The Need for Evidence Based Security
In recent years, there has been an uptick in cybersecurity spending within most organizations, yet at the same time there has not been a corresponding downtick in data breaches. In fact, studies show that despite this increase in expenditure, data breaches are actually on the rise. As cybersecurity professionals, these seemingly paradoxical trends occurring in tandem should really make us pause and question how we are going about securing our environments. How can we truly evaluate and determine what we are doing right and what we are doing wrong?
As security professionals, have we ever sat down and truly made an effort to empirically determine what controls are actually effective in our environment and what controls do very little to protect our environment or, worse yet, actually work to undermine our security. As a case in point, consider the recent changes to the NIST password standard in which it was determined that the established “best” practice of changing a password every so many days actually did more harm than good. It encouraged users to pick poorer passwords because they needed to be easier to remember to deal with the frequent changes. Moreover, consider how the industry stalwart approach of trying to blacklist known bad, using Antivirus and like products, has been to shown to be increasingly ineffective against malware and other malicious behaviors and that taking the approach of only allowing known good behavior has been shown to be much more effective at preventing and mitigating security threats. Yet, despite these findings, there are still compliance standards which dictate the use of traditional AV as a required control.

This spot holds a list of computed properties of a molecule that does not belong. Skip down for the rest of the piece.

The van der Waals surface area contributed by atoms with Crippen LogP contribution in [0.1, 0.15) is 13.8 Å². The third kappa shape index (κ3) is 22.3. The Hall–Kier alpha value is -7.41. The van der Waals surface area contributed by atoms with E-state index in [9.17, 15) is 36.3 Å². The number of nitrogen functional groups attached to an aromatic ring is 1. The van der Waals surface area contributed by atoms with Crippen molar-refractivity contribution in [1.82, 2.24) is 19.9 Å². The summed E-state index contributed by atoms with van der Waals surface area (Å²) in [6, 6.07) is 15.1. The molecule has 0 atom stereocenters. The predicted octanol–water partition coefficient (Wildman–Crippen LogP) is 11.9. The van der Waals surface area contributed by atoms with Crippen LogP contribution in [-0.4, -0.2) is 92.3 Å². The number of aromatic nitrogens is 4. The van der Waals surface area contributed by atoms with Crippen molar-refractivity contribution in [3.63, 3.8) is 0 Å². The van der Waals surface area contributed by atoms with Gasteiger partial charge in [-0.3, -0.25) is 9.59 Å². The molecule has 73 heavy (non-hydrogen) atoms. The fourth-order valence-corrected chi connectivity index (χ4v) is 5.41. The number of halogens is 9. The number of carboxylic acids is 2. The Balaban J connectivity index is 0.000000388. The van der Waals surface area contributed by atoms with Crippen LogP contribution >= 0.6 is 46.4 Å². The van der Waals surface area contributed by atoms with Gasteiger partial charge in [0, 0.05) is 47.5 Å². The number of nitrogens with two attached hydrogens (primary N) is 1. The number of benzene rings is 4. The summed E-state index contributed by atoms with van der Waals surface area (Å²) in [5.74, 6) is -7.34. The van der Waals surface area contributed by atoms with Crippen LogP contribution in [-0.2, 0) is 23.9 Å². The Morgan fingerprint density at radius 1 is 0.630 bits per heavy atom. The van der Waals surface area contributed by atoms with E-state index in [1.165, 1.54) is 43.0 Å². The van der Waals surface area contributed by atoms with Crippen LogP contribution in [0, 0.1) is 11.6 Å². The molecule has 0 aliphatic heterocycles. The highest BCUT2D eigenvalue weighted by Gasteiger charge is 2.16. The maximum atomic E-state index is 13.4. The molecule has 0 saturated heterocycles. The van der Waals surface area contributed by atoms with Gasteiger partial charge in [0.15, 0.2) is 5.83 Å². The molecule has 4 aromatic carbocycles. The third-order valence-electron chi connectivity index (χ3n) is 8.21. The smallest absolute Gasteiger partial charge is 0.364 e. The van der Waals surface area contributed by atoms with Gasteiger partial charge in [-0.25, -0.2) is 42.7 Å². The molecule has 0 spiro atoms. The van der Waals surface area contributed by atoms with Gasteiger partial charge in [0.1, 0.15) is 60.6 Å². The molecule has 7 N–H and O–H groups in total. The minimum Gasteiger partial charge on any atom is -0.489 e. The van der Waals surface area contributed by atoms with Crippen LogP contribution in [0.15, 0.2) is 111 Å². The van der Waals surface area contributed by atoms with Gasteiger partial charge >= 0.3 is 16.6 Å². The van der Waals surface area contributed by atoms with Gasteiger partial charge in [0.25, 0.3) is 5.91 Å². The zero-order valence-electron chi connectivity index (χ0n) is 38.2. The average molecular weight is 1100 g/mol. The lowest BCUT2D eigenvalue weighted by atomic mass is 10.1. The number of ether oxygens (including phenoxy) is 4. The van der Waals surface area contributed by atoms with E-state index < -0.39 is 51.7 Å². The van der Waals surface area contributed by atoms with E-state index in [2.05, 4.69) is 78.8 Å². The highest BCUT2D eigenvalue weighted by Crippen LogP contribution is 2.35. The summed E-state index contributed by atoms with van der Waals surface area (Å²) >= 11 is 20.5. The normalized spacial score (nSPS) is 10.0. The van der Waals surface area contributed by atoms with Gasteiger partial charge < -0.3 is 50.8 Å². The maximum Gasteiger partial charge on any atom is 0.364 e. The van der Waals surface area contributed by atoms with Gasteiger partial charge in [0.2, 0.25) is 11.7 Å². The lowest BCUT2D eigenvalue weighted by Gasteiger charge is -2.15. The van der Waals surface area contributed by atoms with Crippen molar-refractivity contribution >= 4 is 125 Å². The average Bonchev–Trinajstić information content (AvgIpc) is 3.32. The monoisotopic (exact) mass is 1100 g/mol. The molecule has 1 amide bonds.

It’s time we as security professionals begin to move beyond measuring our security programs in terms of compliance alone and begin to take a more evidence-based approach to how we do security. Compliance might provide a nice starting point for organizations that lack a mature security program, but compliance should not be an end goal. Large gaps often exist between what is required to be compliant and what is actually required to be secure. Just look at all of the HIPAA compliant healthcare organizations that have been taken out by ransomware or other cyber threats as examples. Compliance needs to be viewed as a minimum baseline and not and end goal, as shooting for compliance alone is like shooting for a D grade in a class. Sure, you may pass, but you are not really doing a great job. As security professionals we need to begin to develop ways to empirically measure what controls work to protect our environment against a given threat and what do not. Even for controls that are proven effective, we need to empirically establish that the controls were deployed properly and to an adequate level. For example, several years ago, the author simulated a mock malware outbreak within an organization in which a script was used to simulate the spread of malware by attempting to copy and execute the EICAR test string on each computer in that environment. This was an exercise that was conducted within an organization that was compliant with the necessary industry standards and had best practices such as network segmentation in place. The interesting thing about the test, however, is that, as expected, the network segmentation, which consisted of ACLs that restricted the flow of traffic between subnets, did its job and kept the threat contained, but that even with such segmentation in place, a malware outbreak would have still had an unacceptable level of impact on whatever subnet it impacted. By empirically evaluating their control set, they learned that the network segmentation they had in place was not fine grained enough to suite their risk tolerance and moved the organization to a more zero trust based network architecture. A written walkthrough of this exercise is made available from the AEHIS IR Committee (https://aehis.org/download/17368/).